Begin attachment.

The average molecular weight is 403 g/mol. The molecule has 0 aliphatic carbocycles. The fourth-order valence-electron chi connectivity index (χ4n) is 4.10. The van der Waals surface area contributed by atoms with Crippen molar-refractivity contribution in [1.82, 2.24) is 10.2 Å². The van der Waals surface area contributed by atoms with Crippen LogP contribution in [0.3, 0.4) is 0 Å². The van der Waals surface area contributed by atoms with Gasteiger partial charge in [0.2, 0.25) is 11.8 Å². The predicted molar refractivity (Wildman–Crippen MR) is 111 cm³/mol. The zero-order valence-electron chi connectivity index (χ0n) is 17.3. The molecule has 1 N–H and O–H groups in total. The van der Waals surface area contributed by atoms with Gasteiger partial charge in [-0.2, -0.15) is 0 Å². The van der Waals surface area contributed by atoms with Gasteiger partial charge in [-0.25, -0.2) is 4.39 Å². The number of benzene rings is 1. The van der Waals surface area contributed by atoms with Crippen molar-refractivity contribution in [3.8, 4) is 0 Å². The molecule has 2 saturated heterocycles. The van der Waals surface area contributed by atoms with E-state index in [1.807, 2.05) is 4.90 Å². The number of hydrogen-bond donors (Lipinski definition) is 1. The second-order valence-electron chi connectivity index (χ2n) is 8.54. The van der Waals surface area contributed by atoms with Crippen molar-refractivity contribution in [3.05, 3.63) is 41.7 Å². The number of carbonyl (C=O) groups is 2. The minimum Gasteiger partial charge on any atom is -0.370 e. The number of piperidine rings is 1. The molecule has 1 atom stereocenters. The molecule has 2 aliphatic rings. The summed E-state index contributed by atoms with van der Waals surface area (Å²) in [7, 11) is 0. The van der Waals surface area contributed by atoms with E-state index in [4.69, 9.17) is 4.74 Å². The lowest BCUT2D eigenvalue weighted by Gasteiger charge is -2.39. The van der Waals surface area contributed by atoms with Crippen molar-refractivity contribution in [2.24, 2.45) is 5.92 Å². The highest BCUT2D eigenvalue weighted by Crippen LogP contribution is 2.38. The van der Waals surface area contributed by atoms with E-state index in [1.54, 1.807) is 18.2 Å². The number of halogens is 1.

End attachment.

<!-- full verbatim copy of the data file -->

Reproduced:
The average molecular weight is 403 g/mol. The molecule has 0 aliphatic carbocycles. The fourth-order valence-electron chi connectivity index (χ4n) is 4.10. The van der Waals surface area contributed by atoms with Crippen molar-refractivity contribution in [1.82, 2.24) is 10.2 Å². The van der Waals surface area contributed by atoms with Crippen LogP contribution in [0.3, 0.4) is 0 Å². The van der Waals surface area contributed by atoms with Gasteiger partial charge in [0.2, 0.25) is 11.8 Å². The predicted molar refractivity (Wildman–Crippen MR) is 111 cm³/mol. The zero-order valence-electron chi connectivity index (χ0n) is 17.3. The molecule has 1 N–H and O–H groups in total. The van der Waals surface area contributed by atoms with Gasteiger partial charge in [-0.2, -0.15) is 0 Å². The van der Waals surface area contributed by atoms with Gasteiger partial charge in [-0.25, -0.2) is 4.39 Å². The number of benzene rings is 1. The van der Waals surface area contributed by atoms with Crippen molar-refractivity contribution in [3.8, 4) is 0 Å². The molecule has 2 saturated heterocycles. The van der Waals surface area contributed by atoms with E-state index in [1.807, 2.05) is 4.90 Å². The number of hydrogen-bond donors (Lipinski definition) is 1. The second-order valence-electron chi connectivity index (χ2n) is 8.54. The van der Waals surface area contributed by atoms with Crippen molar-refractivity contribution in [3.05, 3.63) is 41.7 Å². The number of carbonyl (C=O) groups is 2. The minimum Gasteiger partial charge on any atom is -0.370 e. The number of piperidine rings is 1. The molecule has 1 atom stereocenters. The molecule has 2 aliphatic rings. The summed E-state index contributed by atoms with van der Waals surface area (Å²) in [7, 11) is 0. The van der Waals surface area contributed by atoms with E-state index in [4.69, 9.17) is 4.74 Å². The lowest BCUT2D eigenvalue weighted by Gasteiger charge is -2.39. The van der Waals surface area contributed by atoms with Crippen molar-refractivity contribution in [2.24, 2.45) is 5.92 Å². The highest BCUT2D eigenvalue weighted by Crippen LogP contribution is 2.38. The van der Waals surface area contributed by atoms with E-state index in [1.54, 1.807) is 18.2 Å². The number of halogens is 1.